I just checked back at Seeking Michigan to see if they had added any more early Michigan Census images to their site since my previous and they had. I searched for “Smith” in the collection and found a few surprises. But wait. . . before you start doing your happy dance, like I did, let me temper your enthusiasm. In many cases you will not be able to compare the people in your family tree with a bunch of age check marks. Although the forms used in many cases were the lovely census forms I described in my previous post (More MI Census) the enumerators ignored all of those columns and simply listed the names (it appears) of men over 21. Some of the records for Washtenaw county are poor (the right portion of the image is very dark so you may not be able to find your people even if they are there). Most other images I looked at were fairly good, however.
Here are the records that have been added since I posted about this earlier in the week and the type of information you can expect to find. If I don't include a note after the record available it means that the census form was used as intended. It is possible that more counties and years are represented in this database, but this is what I found in my search for “Smith.” I'm not sure how common this name was throughout the state, but there were a lot of Smiths in Eaton county. As of April 4, here are all of the early census records available at Seeking Michigan.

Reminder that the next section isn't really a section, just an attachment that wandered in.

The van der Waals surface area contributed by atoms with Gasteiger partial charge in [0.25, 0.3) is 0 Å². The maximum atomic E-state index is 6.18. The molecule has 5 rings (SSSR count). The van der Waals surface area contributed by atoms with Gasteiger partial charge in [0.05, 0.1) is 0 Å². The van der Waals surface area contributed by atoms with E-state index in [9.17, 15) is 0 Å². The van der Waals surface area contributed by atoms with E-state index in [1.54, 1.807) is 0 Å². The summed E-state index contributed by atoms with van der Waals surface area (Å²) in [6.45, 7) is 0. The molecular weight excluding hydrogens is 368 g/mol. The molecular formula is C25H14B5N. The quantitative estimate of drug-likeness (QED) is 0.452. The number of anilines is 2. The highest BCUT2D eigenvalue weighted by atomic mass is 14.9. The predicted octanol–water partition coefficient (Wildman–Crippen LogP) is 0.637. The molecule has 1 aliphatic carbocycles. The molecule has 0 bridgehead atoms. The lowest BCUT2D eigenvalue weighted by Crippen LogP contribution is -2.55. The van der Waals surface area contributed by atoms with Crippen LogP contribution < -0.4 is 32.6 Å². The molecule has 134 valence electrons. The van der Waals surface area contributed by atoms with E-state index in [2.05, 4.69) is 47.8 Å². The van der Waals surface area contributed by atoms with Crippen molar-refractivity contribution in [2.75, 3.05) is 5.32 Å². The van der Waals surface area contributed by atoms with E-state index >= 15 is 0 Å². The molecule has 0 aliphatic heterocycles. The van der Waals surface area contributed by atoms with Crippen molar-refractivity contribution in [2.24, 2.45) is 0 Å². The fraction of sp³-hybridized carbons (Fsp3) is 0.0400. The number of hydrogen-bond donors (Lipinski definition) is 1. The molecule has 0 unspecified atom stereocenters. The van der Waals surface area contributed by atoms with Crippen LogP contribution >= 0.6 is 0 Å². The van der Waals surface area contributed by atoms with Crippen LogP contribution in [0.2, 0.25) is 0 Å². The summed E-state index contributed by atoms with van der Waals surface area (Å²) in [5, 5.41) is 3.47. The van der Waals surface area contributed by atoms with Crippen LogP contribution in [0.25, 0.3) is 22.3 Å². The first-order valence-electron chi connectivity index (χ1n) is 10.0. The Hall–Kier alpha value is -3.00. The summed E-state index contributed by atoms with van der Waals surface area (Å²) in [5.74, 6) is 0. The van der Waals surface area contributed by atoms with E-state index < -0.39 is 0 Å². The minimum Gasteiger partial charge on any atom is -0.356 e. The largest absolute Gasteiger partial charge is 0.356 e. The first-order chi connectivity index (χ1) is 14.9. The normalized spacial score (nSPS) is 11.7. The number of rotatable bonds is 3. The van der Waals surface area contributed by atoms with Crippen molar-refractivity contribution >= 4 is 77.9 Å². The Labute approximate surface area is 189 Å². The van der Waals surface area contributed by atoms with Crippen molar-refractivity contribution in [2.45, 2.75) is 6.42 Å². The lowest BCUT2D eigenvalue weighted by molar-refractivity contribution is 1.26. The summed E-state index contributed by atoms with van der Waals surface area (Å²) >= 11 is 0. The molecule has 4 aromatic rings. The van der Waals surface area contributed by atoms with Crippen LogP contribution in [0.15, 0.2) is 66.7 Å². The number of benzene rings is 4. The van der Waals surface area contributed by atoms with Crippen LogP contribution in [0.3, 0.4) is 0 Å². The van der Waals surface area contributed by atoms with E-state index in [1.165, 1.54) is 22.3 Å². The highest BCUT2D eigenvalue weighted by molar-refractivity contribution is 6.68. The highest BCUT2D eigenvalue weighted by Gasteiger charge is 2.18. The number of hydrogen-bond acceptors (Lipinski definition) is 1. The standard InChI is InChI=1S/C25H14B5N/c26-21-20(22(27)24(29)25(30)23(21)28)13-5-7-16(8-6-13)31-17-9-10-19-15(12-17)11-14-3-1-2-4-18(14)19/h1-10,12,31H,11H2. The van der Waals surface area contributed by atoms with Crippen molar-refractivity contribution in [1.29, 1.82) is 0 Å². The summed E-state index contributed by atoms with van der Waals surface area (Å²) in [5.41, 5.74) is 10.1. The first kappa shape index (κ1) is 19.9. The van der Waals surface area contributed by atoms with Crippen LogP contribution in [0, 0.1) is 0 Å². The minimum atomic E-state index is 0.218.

Branch, 1854, 1874 (Industry schedule that lists names and occupations of men over 21)
Eaton, 1845, 1854, 1874 (Heads of households or men over 21 [not sure which] & occupations)
Houghton, 1864, 1874 (Heads of households or men over 21 [not sure which] & occupations)
Kalamazoo, 1874 (Heads of households or men over 21 [not sure which] & occupations)
St. Joseph, 1845
Washtenaw, 1827 (in some, but not all, cases the column headings were missing, so look for images from the same year), 1845 (Names of white males over 21), 1854 (Names of males over 21)
It looks like some of these records, 1874 for at least some counties and perhaps other years as well, may have been transcribed from another record or list. While examining an 1874 record for Houghton county I noticed that each name was numbered, but the first name on the page was not number one. Then mid-way down the page I saw “P16” and the numbers started from one. I can't think of a simpler explanation than that this list was compiled from another record, though don't quote me on that.
When you begin looking for your kin, remember that Seeking Michigan does not do fuzzy searches. Only exact matches will turn up. So, be prepared to search by first name and county if at first you don't find what you are expecting. That's what I had to do, but it paid off. Now, if only I could go back in time to give those enumerators a piece of my mind.